The same goes for links from educational institutions (.edu links). Imagine if a university professor with a Mechanical Engineering PhD wrote about how your company was an expert at optimizing your speeds and feeds and getting amazing tool life in your machining operation. The endorsement from Dr. Tony Schmitz at UNC Charlotte is simply more valuable than the endorsement from your good ol’ uncle Tony who taught you how to run the old Bridgeport. Both Tony’s may be able to hear chatter from a mile away, but one of them has a PhD. and in the world of link building, that matters a lot.
How valuable is it to your business if you’re listed as a top supplier to a big aerospace company like Boeing or an automotive giant like Chrysler? A link from a high traffic, high authority site from your industry can make a very big impact for your manufacturing site. Industry-specific media sites and blogs with a high amount of pages and traffic usually have a high amount of digital credibility as well. Keep in mind that high authority links can come from outside your industry too. If you got mentioned in a major business magazine, such as Forbes or Inc., those links garner tremendous value as well.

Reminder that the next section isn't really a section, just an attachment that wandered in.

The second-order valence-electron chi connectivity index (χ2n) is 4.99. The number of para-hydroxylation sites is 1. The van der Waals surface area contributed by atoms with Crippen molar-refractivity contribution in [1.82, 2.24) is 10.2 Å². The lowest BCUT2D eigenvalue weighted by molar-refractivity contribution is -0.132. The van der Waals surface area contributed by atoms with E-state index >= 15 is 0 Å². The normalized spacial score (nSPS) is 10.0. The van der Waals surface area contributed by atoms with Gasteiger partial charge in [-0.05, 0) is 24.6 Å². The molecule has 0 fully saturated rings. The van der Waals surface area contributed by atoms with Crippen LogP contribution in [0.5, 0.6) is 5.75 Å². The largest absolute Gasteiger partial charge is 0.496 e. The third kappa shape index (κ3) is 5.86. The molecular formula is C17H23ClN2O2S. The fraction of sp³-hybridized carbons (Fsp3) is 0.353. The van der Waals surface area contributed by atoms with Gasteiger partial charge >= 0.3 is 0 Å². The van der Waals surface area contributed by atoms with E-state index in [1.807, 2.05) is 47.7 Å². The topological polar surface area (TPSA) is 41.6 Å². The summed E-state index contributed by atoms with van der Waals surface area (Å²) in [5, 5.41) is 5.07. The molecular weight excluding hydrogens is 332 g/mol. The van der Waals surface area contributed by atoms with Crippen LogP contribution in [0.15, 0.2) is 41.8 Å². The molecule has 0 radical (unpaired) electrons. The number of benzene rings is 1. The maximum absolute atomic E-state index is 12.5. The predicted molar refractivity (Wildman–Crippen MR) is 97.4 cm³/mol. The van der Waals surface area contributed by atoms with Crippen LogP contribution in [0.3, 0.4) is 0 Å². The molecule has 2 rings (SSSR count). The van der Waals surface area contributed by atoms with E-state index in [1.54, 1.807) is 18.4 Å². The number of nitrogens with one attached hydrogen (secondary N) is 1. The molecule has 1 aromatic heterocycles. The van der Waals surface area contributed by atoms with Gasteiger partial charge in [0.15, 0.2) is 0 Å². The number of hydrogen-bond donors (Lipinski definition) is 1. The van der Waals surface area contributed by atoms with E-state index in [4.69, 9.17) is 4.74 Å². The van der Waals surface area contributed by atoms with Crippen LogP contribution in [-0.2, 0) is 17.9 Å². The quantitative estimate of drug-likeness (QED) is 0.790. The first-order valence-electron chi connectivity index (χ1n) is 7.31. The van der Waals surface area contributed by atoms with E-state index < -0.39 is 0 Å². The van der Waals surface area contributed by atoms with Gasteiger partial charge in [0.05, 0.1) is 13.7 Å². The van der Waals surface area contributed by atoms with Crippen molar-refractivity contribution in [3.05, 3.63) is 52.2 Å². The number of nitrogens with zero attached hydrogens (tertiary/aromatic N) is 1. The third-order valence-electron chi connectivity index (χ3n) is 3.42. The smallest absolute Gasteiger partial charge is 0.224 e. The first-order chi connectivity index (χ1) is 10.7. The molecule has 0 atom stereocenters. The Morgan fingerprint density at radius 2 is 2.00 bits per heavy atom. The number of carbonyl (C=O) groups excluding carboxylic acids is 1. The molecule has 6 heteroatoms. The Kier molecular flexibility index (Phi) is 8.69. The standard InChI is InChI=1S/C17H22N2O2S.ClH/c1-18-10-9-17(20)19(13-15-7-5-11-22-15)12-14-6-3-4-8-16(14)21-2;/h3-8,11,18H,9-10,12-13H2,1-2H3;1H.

Do links from smaller or lower authority sites matter?
Absolutely. It’s actually important to have a healthy variety of links pointing to your site. If your link profile doesn’t look natural, it raises red flags to Google. Consider this -- great basketball teams excel at shooting three pointers, but they also make a lot of layups and free throws, with no single player scoring all the points. Similarly, you want high authority links, low authority links, and links from a wide variety of sites to contribute to your winning website.
So while your building relationships with college professors and government leaders, don’t forget to stay in touch with Uncle Tony and Aunt Martha. Search engines care about you being authentic just as much as your family does.
What about links within industrial directories?